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Am Surg. 1998 Feb;64(2):182-8.

The clinical spectrum of splenic infarction.

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  • 1Department of Surgery, Cedars-Sinai Research Institute and Cedars-Sinai Medical Center, Los Angeles, California 90048, USA.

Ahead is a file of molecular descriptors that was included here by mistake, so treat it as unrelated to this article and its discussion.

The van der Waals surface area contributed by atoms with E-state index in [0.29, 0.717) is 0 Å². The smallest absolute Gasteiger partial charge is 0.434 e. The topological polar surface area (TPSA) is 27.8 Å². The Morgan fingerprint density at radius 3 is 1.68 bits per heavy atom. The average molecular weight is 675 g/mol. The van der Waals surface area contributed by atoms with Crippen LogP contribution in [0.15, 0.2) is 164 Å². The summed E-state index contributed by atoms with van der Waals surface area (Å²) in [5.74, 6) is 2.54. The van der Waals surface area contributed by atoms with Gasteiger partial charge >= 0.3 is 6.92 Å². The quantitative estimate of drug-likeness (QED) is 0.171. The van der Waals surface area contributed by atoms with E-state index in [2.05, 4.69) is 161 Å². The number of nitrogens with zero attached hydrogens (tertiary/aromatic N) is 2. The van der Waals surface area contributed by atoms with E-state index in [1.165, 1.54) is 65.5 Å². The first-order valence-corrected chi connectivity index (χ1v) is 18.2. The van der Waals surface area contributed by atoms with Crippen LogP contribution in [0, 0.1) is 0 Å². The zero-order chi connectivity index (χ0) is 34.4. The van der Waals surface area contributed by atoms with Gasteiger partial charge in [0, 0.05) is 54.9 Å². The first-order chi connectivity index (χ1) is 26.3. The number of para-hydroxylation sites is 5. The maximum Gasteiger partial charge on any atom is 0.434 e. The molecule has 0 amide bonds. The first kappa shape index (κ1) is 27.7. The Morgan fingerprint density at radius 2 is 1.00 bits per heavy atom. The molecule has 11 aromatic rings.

Two recent cases of splenic infarction of unusual cause stimulated a review of our experience with this condition. We conducted a retrospective chart review of selected patients with pathologic diagnosis of splenic infarction seen at a large metropolitan private teaching hospital during the past 30 years. Variables analyzed included sex, age, etiology of infarction, underlying diseases, diagnostic tests, splenic pathology, and complications. Splenic infarction occurred in 59 patients (33 male and 26 female; average age, 55 years; range, 2-87 years). Etiologies included hematologic disorders (n = 35), thromboembolic disorders (n = 17), and other diseases (n = 7). Symptoms were present in 69 per cent of the patients and included abdominal pain, fever and chills, and constitutional symptoms; 18 patients were asymptomatic. Patients with nonmalignant hematologic conditions were often asymptomatic (55%); abdominal pain was common in all groups, and fever was especially common in patients with embolic conditions (70%). CT scan was the most frequent radiologic study. Patients with hematologic conditions usually were explored for complications of those conditions (69%), while complications of splenic infarction were a frequent indication for operation in patients with emboli (60%). Overall morbidity was 36 per cent, with pulmonary complications most frequent, and mortality was 5 per cent. We conclude that splenic infarction must be suspected in patients with known hematologic or thromboembolic conditions who develop left upper quadrant pain and signs of localized or systemic inflammation. CT scan is currently the preferred diagnostic test, but ultimate diagnosis depends on pathologic examination of the spleen. Surgical complications of splenic infarction include abscess and rupture.

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